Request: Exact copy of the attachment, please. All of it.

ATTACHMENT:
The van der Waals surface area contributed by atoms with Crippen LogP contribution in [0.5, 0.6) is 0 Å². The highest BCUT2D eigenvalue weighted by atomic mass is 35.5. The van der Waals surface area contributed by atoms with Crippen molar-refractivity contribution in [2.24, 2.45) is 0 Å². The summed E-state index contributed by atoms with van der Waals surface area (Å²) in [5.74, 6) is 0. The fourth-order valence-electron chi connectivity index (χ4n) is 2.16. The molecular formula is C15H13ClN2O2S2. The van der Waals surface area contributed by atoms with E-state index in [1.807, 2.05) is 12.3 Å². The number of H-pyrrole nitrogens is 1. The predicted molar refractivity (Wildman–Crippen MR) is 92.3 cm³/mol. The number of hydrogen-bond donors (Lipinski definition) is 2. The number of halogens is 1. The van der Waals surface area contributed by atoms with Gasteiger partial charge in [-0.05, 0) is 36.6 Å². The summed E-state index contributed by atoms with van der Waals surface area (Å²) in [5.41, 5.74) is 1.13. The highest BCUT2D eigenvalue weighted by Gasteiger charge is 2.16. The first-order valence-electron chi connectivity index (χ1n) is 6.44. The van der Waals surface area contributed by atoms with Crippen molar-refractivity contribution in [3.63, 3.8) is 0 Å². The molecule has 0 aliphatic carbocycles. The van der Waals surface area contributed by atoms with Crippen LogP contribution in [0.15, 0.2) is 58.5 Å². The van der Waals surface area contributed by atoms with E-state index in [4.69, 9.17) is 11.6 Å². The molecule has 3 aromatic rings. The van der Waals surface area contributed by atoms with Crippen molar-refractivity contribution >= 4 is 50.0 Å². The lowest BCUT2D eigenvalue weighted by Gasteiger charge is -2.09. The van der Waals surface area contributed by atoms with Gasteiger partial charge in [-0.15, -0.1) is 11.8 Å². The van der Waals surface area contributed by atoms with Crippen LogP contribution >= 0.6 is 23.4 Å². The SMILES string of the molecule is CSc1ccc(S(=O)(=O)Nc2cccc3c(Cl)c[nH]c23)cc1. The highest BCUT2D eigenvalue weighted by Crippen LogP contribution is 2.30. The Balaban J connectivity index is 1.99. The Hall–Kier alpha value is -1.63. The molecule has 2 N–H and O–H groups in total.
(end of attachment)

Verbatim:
The van der Waals surface area contributed by atoms with Crippen LogP contribution in [0.5, 0.6) is 0 Å². The highest BCUT2D eigenvalue weighted by atomic mass is 35.5. The van der Waals surface area contributed by atoms with Crippen molar-refractivity contribution in [2.24, 2.45) is 0 Å². The summed E-state index contributed by atoms with van der Waals surface area (Å²) in [5.74, 6) is 0. The fourth-order valence-electron chi connectivity index (χ4n) is 2.16. The molecular formula is C15H13ClN2O2S2. The van der Waals surface area contributed by atoms with E-state index in [1.807, 2.05) is 12.3 Å². The number of H-pyrrole nitrogens is 1. The predicted molar refractivity (Wildman–Crippen MR) is 92.3 cm³/mol. The number of hydrogen-bond donors (Lipinski definition) is 2. The number of halogens is 1. The van der Waals surface area contributed by atoms with Gasteiger partial charge in [-0.05, 0) is 36.6 Å². The summed E-state index contributed by atoms with van der Waals surface area (Å²) in [5.41, 5.74) is 1.13. The highest BCUT2D eigenvalue weighted by Gasteiger charge is 2.16. The first-order valence-electron chi connectivity index (χ1n) is 6.44. The van der Waals surface area contributed by atoms with Crippen molar-refractivity contribution in [3.63, 3.8) is 0 Å². The molecule has 0 aliphatic carbocycles. The van der Waals surface area contributed by atoms with Crippen LogP contribution in [0.15, 0.2) is 58.5 Å². The van der Waals surface area contributed by atoms with E-state index in [4.69, 9.17) is 11.6 Å². The molecule has 3 aromatic rings. The van der Waals surface area contributed by atoms with Crippen molar-refractivity contribution >= 4 is 50.0 Å². The lowest BCUT2D eigenvalue weighted by Gasteiger charge is -2.09. The van der Waals surface area contributed by atoms with Gasteiger partial charge in [-0.15, -0.1) is 11.8 Å². The van der Waals surface area contributed by atoms with Crippen LogP contribution >= 0.6 is 23.4 Å². The SMILES string of the molecule is CSc1ccc(S(=O)(=O)Nc2cccc3c(Cl)c[nH]c23)cc1. The highest BCUT2D eigenvalue weighted by Crippen LogP contribution is 2.30. The Balaban J connectivity index is 1.99. The Hall–Kier alpha value is -1.63. The molecule has 2 N–H and O–H groups in total.